Yehuda Katz is a member of the Ember.js, Ruby on Rails and jQuery Core Teams; he spends his daytime hours at the startup he founded, Tilde Inc.. Yehuda is co-author of best-selling jQuery in Action and Rails 3 in Action. He spends most of his time hacking on open source—his main projects, like Thor, Handlebars and Janus—or traveling the world doing evangelism work. He can be found on Twitter as @wycats and on Github.
May 11th, 2009
I had forgotten how much I missed optimistic Science Fiction. When we look back at the history of science fiction, the first decade of the 21st century will be remembered for an adventure into grittiness, pessimism, and exploration of the devils, rather than angels of our nature. Perhaps it was a needed excursion, but it has been an exhausting decade.
Perhaps science fiction simply reflects its era, and the last decade has certainly been an exhausting look at the devils of our nature in reality as well as fiction. Just as I am glad to see the pessimism and grittiness of the last decade give way to the hope and optimism of an Obama administration, I was glad to leave the movie theater from the new Star Trek movie feeling like the shadow of the last decade has lifted.
To be fair, television series like Battlestar Galactica were excellently produced, directed, and acted. The genre is better off for its existence; indeed, the darkening of Stargate SG-1, and the darker themes in Stargate Atlantis relative to its parent series made for compelling, interesting science fiction.
But I lost sight of the fact that optimistic stories, those that did not rely on racism, prejudice and other human failings had all but vanished from television. Even Star Trek, which always showcased the elimination of racism hundreds of years in our future, trotted our a grittier, conflict-ridden series in Enterprise, in which the ongoing conflict between the humans and vulcans was a thinly veiled metaphor for modern-day racism and hatred.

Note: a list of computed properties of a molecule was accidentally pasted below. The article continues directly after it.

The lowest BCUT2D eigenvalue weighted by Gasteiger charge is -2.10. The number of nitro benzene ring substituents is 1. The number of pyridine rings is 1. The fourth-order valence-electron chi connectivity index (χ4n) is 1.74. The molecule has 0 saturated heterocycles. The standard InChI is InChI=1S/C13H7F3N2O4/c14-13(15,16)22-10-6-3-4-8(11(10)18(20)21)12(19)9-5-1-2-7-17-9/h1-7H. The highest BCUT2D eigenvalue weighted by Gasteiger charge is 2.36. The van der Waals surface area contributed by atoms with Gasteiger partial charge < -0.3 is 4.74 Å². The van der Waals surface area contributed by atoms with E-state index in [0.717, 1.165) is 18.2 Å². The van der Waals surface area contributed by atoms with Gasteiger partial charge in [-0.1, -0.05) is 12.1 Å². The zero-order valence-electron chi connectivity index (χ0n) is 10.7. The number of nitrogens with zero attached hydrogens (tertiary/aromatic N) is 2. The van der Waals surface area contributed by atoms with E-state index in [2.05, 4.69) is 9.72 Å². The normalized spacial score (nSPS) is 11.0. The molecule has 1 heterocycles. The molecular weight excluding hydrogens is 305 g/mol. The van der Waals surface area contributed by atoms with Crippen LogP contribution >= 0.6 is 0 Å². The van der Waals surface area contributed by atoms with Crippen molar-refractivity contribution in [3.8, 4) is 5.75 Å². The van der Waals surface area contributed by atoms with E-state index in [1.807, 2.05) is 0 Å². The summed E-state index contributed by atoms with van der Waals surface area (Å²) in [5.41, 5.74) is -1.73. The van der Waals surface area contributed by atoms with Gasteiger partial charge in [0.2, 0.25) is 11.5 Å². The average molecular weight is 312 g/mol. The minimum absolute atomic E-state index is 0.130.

The thematic changes are even reflected in the lighting. Even shows from the 90s like Babylon 5, which tried to paint a more realistic, gritty face on science fiction, featured relatively bright settings and an overall optimistic theme. After several seasons in which the heroes battled relatively evil (but sometimes ambiguous) villains, they emerged victorious, and the victory was soaring and uplifting. In contrast, virtually all shows in the last decade have involved morally ambiguous heroes and dark, gritty sets.
Again, there is certainly a place for that sort of thing, but the utter lack of optimistic, bright, unambiguous science fiction over the past decade has fatigued me in a way I hadn’t realized at all until I stepped out of the theater from Star Trek this weekend. Having gotten past the unpleasant future of the Enterprise world, Star Trek (the new movie) features a racism-free future, flawed but uplifting heroes, and bright, large sets that evoke feelings of optimism. I have to say: it felt good.